ConMan wrote:I have a massive collection of CDs (as in I seriously need to buy a new CD rack because all my existing ones are full and there are still large stacks of CDs on my bookshelf), that I have bought for many reasons.
* I like to legitimately own as much of my music collection as I can
* It's fun to trawl through the bargain bins of CD stores, particularly second-hand ones
* By buying an album, I expose myself to more songs by an artist than just the ones I'm already familiar with
* The line dance choreography competition I enter has the (in my mind archaic) rule that all music must be supplied on a legitimately bought CD


Ditto on all accounts, except the last one, since I don't do line dancing. They won't even let you use legitimately-downloaded mp3s uploaded to an mp3 player? If so, that sucks. Would make it easier than lugging around a shitload of CDs to every competition.

Whenever I get ready to buy a CD, I usually use the following procedure:

1. Is the artist/group/band/music genre familiar?
If "Yes", proceed to step 2. If "No", put CD back on rack, or move on.

2. Look at the track listing. Do you recognize at least one song?
If "Yes", proceed to step 3. If "No", put it back.

3. Can you listen to the other tracks in-store?
If "Yes", listen to other tracks. If "No", put it back.

4. Do you like the other tracks?
If "Yes", buy the CD. If "No", put the disc back, go home, and download just that one song via Amazon.

Luckily, Amazon will let you listen to up to 30 seconds of each track on a CD, so you can decide whether to buy a physical copy, or just download the mp3s.

I applied a similar technique as above when I took possession of my biological dad's CDs. My biological dad has been in the nursing home for a while now, and his former AIDS nurse/counselor had retrieved all of his belongings from his landlady. We went down about a month ago, got them, and brought them home with us so that we could keep them safe and out of the elements. I'd gone through his entire collection and ripped them all to an external hard drive that also has some movies of his I ripped. The CDs I liked I kept; the others my adopted dad will sell on eBay for me. There were a ton of CDs, mostly musicals (he was an actor with the local theater company), but some rock, classical, meditation (he had a bunch of the "Echoes of Nature" CDs that were very popular back in the 90s), and a few other genres. Because of his collection, my collection has now doubled. I have twelve plastic storage bins that are the perfect size for CDs. Eleven of them are completely full; one still has some room.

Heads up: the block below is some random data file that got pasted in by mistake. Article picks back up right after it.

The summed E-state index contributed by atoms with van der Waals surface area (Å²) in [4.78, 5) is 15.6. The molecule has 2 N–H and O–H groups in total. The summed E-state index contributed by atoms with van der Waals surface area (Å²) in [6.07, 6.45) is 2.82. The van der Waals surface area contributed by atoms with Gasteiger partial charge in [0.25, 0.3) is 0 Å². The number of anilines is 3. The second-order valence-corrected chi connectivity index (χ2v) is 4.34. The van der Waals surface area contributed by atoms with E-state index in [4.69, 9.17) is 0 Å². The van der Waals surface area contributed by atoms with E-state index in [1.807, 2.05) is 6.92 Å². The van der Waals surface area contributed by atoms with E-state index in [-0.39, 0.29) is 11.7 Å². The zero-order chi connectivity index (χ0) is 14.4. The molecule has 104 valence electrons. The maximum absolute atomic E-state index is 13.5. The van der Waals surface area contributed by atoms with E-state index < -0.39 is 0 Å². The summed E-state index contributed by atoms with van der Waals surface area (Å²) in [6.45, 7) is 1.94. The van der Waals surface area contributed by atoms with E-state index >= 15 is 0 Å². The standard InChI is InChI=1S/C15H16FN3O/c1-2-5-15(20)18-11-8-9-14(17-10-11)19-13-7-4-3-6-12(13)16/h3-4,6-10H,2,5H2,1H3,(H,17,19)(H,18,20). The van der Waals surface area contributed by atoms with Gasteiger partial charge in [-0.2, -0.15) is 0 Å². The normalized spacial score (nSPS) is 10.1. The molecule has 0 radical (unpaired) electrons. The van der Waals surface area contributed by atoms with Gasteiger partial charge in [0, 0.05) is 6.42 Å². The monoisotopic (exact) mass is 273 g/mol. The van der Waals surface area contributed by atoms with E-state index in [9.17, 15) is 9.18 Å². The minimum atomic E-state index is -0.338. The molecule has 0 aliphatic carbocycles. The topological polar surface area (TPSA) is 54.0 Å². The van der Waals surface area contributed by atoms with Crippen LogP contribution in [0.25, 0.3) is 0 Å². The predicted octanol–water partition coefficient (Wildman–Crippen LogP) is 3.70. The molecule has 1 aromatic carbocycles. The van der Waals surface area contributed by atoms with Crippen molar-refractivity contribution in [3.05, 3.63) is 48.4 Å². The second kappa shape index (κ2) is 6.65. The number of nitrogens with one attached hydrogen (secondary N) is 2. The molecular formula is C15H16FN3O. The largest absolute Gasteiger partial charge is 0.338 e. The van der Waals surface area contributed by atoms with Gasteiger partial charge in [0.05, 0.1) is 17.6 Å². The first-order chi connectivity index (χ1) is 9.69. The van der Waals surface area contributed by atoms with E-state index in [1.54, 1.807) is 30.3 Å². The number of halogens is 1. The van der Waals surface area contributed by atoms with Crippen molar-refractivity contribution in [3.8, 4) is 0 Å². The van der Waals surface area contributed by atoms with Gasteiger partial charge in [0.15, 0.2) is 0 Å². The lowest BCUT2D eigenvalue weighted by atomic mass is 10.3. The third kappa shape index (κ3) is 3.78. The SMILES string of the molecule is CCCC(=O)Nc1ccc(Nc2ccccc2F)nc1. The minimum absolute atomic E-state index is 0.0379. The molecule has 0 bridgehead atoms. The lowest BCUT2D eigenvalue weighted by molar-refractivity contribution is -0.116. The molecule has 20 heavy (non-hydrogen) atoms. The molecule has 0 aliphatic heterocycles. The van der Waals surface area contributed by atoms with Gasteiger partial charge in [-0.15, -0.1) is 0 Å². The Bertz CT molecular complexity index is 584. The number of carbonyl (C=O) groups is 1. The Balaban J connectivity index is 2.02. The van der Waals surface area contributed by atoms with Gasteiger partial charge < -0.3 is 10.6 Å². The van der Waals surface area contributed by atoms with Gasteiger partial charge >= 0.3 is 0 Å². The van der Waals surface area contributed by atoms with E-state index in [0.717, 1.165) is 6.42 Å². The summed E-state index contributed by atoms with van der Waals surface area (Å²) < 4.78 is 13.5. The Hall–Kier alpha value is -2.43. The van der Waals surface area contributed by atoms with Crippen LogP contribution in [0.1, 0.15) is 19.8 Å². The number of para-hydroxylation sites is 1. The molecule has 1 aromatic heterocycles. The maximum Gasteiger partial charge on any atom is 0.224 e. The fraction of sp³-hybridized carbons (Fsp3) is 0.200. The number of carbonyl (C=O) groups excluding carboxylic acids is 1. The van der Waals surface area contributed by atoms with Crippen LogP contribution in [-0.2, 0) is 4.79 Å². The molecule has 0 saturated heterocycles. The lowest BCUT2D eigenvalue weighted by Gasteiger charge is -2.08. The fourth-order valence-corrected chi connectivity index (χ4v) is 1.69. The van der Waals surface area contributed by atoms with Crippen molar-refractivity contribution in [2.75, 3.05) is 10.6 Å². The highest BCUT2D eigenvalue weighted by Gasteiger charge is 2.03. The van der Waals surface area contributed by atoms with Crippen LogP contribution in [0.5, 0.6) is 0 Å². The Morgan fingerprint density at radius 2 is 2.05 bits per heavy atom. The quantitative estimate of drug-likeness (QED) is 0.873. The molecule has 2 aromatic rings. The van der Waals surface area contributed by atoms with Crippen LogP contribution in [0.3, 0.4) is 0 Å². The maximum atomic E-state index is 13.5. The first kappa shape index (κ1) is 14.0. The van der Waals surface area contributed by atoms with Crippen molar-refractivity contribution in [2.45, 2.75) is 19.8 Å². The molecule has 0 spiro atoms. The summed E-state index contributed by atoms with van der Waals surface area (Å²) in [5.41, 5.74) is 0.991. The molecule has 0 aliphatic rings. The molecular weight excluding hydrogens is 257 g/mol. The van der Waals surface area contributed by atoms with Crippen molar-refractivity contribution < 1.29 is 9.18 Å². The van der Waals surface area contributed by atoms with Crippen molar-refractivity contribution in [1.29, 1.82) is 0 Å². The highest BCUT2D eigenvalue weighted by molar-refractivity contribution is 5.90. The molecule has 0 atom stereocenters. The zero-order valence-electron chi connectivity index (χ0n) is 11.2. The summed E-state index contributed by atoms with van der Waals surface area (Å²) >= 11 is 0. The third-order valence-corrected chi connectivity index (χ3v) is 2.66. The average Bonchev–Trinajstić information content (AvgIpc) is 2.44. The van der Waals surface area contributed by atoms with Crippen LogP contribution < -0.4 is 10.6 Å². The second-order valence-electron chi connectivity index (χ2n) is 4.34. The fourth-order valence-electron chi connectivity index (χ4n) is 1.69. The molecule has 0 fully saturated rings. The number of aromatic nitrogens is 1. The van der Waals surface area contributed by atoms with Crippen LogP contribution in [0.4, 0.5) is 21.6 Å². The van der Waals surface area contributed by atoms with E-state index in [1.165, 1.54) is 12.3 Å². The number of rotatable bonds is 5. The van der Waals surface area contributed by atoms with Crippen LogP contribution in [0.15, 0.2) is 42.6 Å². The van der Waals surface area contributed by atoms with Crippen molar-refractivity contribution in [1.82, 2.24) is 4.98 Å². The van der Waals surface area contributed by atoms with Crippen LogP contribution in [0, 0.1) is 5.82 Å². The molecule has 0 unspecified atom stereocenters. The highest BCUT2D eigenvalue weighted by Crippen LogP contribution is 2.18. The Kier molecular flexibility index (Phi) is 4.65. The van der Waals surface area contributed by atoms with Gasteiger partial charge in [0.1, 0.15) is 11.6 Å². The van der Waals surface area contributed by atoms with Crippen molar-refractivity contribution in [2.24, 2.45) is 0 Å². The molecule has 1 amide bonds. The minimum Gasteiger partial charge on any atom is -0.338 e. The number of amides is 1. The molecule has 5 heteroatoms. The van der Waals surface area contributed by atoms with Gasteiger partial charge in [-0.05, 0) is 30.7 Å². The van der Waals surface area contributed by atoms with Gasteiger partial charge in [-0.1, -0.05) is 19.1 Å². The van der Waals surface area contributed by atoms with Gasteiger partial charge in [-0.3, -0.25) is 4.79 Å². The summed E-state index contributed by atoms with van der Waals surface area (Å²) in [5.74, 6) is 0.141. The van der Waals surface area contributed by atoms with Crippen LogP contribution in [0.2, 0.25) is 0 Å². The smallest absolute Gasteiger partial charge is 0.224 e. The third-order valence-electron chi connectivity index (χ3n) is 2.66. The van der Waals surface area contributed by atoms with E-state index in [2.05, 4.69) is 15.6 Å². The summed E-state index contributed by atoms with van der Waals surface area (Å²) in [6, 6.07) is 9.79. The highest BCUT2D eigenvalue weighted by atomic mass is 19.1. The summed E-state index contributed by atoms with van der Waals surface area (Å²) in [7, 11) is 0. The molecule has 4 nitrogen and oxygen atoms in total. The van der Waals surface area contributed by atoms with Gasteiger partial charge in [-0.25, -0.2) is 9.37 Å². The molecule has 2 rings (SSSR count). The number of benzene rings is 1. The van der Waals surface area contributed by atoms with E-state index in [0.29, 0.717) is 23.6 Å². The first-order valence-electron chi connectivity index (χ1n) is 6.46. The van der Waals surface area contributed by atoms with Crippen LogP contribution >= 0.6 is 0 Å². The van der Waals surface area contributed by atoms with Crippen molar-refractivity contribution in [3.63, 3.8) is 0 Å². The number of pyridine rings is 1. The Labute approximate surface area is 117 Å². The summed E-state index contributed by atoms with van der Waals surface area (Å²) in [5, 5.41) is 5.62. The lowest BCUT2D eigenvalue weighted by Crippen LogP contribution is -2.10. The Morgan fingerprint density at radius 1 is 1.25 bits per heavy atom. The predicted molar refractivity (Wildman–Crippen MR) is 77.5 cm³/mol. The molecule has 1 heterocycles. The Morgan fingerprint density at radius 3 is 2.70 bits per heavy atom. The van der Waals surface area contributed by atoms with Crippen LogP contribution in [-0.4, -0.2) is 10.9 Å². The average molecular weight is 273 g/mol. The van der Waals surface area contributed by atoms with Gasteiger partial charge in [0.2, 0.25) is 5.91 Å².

I would listen to the CD, then after having ripped it, if I liked it, I would copy it to my own music library on the computer, and put the CD aside, until I decided to take a break from ripping, and reorganize the physical library. If I didn't like it, after I ripped the CD, I'd put it in another box marked "Sell".

ConMan wrote:I have a large collection of illegitimately downloaded MP3s, because:
* Sometimes it is really hard to track down certain CDs (that were only released in Japan, or that were released once when CDs were first invented and never printed again)
* Sometimes the music isn't even available for legitimate purchase (quite a few game soundtracks, or versions of songs that were never put onto an album)
* I am incredibly lazy


Most of my illegitimate mp3s are for Reasons 1 and 2. I have both "Tank!" and "The Real Folk Blues" from Cowboy Bebop, and they're both the versions as heard in the series. There's an mp3 album out there that has these, but they don't sound the same.

Same thing goes for the theme to "Howl's Moving Castle".

If you look hard enough, on Amazon or anywhere else that sells used CDs online, you might find the hard-to-find stuff. I found the first Deep Forest album, released in 1993, that way. I remembered my dad having the single cassette tape, which had "Sweet Lullaby" on one side, and "Deep Forest" on the other.

Sometimes you can find gems in pawn shops or thrift stores. I found a Trio album, "Trio and Error", which features one particular song that was once used in a certain car commercial back in the late 90s, at a local pawn shop about a year or so ago. I need to give it a listen and rip part or all of it.

ConMan wrote:I have a small collection of MP3s purchased from iTunes, because:
* The album is hard to find in physical form
* I really only want the one song
* The song was never released on an album available in Australia
* I randomly have iTunes credit


Same reasons why I go to Amazon. Although with Amazon, like I said before, you can probably find the album in physical form, albeit used. Once in a while I'll get enough points from online surveys to get a $25 Amazon gift card or two, which I will, then use it to either download mp3s, or let it build up for something else. I've gotten many an mp3 that way. Also, once in a while I'll cash in my coins at the Coin Star machine at the local Ingles, which allows you to opt for an Amazon gift card, which waives the sorting fee.